In this talk, we are interested in how people's queueing behavior is influenced by the use of incentives. This setting is motivated by applications where a customer may choose to postpone his entry into a queue by accepting to take a so-called diversion, where this diversion is in some way more pleasant than waiting in the queue.
The goal is thus to determine the minimal incentive to be provided by the queue organizing agent to entice users to take the diversion, as a measure sufficient to reduce the overall waiting time in the queue.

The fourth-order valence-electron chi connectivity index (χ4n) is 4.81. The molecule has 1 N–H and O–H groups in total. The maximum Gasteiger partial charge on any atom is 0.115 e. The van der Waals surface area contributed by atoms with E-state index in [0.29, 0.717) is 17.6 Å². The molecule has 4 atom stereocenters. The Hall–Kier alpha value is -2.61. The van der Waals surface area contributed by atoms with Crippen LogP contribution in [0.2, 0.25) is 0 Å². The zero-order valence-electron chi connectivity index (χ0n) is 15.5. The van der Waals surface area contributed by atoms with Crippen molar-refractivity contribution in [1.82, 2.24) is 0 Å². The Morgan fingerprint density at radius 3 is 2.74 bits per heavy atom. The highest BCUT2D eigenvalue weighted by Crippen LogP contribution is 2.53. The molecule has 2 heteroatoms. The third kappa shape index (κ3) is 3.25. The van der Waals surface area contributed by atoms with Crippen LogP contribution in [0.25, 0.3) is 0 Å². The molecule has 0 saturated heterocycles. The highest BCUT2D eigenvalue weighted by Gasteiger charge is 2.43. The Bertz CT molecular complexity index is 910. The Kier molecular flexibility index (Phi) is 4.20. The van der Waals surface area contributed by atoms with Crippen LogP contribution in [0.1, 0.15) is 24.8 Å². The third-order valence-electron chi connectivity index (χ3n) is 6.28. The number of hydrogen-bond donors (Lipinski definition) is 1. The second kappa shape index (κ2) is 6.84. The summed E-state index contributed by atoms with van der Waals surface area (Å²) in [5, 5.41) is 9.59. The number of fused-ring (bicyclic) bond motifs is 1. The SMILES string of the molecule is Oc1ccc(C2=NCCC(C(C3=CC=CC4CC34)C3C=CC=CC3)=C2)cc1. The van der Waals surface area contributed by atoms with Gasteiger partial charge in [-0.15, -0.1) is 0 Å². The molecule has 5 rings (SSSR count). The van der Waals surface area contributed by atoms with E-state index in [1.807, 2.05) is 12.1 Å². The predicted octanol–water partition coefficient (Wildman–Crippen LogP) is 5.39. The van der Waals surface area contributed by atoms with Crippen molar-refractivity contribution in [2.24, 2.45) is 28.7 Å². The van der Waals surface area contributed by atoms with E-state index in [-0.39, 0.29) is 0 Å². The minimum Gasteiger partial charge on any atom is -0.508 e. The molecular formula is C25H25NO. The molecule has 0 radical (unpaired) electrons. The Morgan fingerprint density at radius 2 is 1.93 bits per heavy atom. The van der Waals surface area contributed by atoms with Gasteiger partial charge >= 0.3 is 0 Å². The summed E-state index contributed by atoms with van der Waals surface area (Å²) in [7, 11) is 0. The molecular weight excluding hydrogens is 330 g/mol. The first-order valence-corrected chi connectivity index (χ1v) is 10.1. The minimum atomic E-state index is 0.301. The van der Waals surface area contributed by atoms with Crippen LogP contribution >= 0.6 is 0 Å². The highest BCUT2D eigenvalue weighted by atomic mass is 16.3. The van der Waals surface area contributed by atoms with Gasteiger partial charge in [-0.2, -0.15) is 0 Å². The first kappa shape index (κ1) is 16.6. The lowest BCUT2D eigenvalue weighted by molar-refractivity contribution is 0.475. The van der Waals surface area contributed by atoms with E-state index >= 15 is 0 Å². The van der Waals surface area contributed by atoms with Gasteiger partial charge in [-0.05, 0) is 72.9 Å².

We propose a formulation of this problem using stochastic dynamic programming. We further propose a decentralized version of the model where the service agent and the organizing agent does not wish to share all the state information. We show that it is possible to ensure that the solution of the decentralized problem is as efficient as that of the centralized system through the use of transferring contracts between the two agents.
This seminar is only open to students of GERAD.
We would highly appreciate if you could confirm your attendance with your full name. Pizza and non alcoholic beverages will be available; you can also bring your own lunch.